“We march to protect the civil rights and dignity of all people,” said Roskies. Creating an “experience that is conducive to the Sabbath” was prime on the agenda. Several of the participating synagogues will hold early services before the morning march, and participants will converge at B’nai Jeshurun, a leading independent congregation on the Upper West Side, for speeches and rallies preceding the march. “We are marching as Jews, and thereby affirming the Jewish values that undergird this march,” she said, quoting the biblical injunction to the “love the stranger.”

“Like many Jews this Shabbat, I will be praying with my legs,” said Dana Levinson, the senior associate of leadership and strategic partnership at the Bronfman Center at NYU. At the march, she will be leading a group of Jewish students from NYU and other universities in Lower Manhattan. As she marches, the words and example of the civil rights activist and iconic Jewish theologian Abraham Joshua Heschel will be on her mind. “We, too, will walk for those who feel their prayers can’t be heard.”

Regarding the D.C. march, young women from across denominations talked about attending in order to find solidarity. Amelia Wolf, 25, a Brooklyn resident who describes herself as “traditionally egalitarian,” said she is going “to just be with other people who are upset.”

“Just being angry is worthy of us all being there together,” she said. “There’s something about knowing that the man who is going to be our president interacts with half of the population as objects that does not permit inaction.”

Sophia Weinstock, 21, a Columbia University senior and vocal Jew of color, said she is going as a person of color, a woman, and a Jew. The women’s march official policy platform places significant focus on promoting racial justice and putting an end to police brutality, racial profiling and targeting communities of color.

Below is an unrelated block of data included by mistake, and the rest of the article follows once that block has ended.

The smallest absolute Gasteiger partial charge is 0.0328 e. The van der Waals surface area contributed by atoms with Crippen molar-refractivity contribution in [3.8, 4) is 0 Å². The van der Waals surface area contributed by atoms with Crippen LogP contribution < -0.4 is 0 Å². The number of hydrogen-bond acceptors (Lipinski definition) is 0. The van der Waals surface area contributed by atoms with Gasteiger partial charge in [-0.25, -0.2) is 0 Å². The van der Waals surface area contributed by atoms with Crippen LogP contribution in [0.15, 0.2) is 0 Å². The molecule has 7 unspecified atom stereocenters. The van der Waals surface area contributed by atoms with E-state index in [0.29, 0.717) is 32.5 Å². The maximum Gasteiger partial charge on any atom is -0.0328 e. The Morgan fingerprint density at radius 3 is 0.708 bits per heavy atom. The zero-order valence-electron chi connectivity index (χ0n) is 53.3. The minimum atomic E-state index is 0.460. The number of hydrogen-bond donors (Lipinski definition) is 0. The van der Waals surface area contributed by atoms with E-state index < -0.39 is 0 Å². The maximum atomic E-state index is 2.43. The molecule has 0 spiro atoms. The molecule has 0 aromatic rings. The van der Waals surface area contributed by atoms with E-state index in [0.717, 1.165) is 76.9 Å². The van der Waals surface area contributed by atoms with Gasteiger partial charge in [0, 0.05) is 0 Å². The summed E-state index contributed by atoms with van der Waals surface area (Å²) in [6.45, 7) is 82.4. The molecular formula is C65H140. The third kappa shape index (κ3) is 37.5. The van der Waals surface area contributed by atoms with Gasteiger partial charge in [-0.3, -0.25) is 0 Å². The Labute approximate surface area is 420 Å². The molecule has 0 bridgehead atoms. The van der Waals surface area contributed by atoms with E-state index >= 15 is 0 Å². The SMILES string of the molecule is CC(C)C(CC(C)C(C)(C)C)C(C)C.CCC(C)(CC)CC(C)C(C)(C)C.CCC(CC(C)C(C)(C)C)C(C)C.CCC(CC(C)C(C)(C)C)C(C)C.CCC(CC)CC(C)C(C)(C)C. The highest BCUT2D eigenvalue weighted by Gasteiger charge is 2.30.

“I can’t choose one hat,” said Weinstock, daughter of an Ashkenazi father and African-American mother. “My background is just too rich and intertwined. For me, I’m marching for my sisters. I’m marching for promise of a better future for them. Being a Jew of color in the current environment is tough, and I’ve seen the negatively of a world of hate firsthand. So, if I were to choose a hat, my hat would be that of hope and justice.”

Dasha Sominski, 23, an LGBTQ advocate and a Russian Jewish immigrant, said that she feels her identity is being threatened on several levels by the incoming administration.

“This presidency really does assault all parts of me — my womanhood, Jewishness, immigrant status and queerness,” she wrote to The Jewish Week. She and her girlfriend will attend the march together. “I’m walking in solidarity to those threatened by this new world.”

Channa Gila Ovits, 28, a medical intern and an Orthodox mother, is leaving her toddler son behind for the weekend to attend the D.C. march. As an Orthodox Jew, she feels a tremendous weight of responsibility to protest the incoming administration because a significant faction of the Orthodox community voted for Trump.

“As a Jew, I cannot look myself in the mirror and stand by,” said Ovits. As a medical professional, she is particularly concerned about Trump’s promises regarding health care access and women’s reproductive choice. “Anyone who has been horrified by things Trump has said, done or promised bears the weight of responsibility not to sit and do nothing.”